Sunday, November 30, 2014

New Yorker Profiles Germany's Chancellor, Angela Merkel


A summer afternoon at the Reichstag. Soft Berlin light filters down through the great glass dome, past tourists ascending the spiral ramp, and into the main hall of parliament. Half the members’ seats are empty. At the lectern, a short, slightly hunched figure in a fuchsia jacket, black slacks, and a helmet of no-color hair is reading a speech from a binder. Angela Merkel, the Chancellor of the Federal Republic of Germany and the world’s most powerful woman, is making every effort not to be interesting.

...... Paragraph 1 of many!  
Find out details of Angela's youth as an award - winning Russian speaker growing up in Brandenburg.  Learn what she thought of  rebellious West Germans in the '60's (The Baader Meinhof Gruppe) and of Americans.  Read about her initially cold relationship with Obama, which has warmed considerably -- even while he's grown far less popular.  Yes, there are clues to her private life.  There is discussion of Germany's history and politics (including fascinating details about the destruction and rebuilding of the amazing parliament building, the Reichstag).  We also learn how incredulous Germans initially were to hand their nation's government over to her.  And how she's quietly relishing the country's stability now, which has fueled her popularity, while her opponents find she's made of Teflon.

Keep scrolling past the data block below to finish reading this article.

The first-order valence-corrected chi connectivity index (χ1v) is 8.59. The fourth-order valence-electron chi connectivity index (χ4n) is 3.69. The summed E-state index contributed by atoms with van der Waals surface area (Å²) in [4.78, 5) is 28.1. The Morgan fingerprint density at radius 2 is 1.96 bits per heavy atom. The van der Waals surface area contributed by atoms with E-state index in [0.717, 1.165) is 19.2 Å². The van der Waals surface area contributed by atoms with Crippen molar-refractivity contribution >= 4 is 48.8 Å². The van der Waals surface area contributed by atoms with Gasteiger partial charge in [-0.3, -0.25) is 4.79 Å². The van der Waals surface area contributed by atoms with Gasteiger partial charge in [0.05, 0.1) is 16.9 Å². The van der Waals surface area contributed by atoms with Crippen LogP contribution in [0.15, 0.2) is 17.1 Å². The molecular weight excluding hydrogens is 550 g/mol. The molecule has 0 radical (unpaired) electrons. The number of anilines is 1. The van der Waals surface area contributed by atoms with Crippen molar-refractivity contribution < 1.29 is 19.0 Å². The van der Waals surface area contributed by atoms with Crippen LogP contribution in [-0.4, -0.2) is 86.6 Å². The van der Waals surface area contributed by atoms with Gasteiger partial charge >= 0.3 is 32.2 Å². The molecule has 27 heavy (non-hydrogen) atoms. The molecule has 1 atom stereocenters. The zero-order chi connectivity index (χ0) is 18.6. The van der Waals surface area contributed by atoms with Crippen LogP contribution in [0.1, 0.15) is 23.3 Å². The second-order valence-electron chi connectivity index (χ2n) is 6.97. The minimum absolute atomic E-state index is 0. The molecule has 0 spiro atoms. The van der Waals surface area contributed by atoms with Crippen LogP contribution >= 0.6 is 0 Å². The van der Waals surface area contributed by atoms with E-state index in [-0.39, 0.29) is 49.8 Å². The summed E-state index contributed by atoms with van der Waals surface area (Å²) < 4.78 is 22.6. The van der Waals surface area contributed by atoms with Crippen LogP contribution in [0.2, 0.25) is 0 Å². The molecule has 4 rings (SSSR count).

Might she run for a 4th term? Certainly her success cannot last.  -- Right?  

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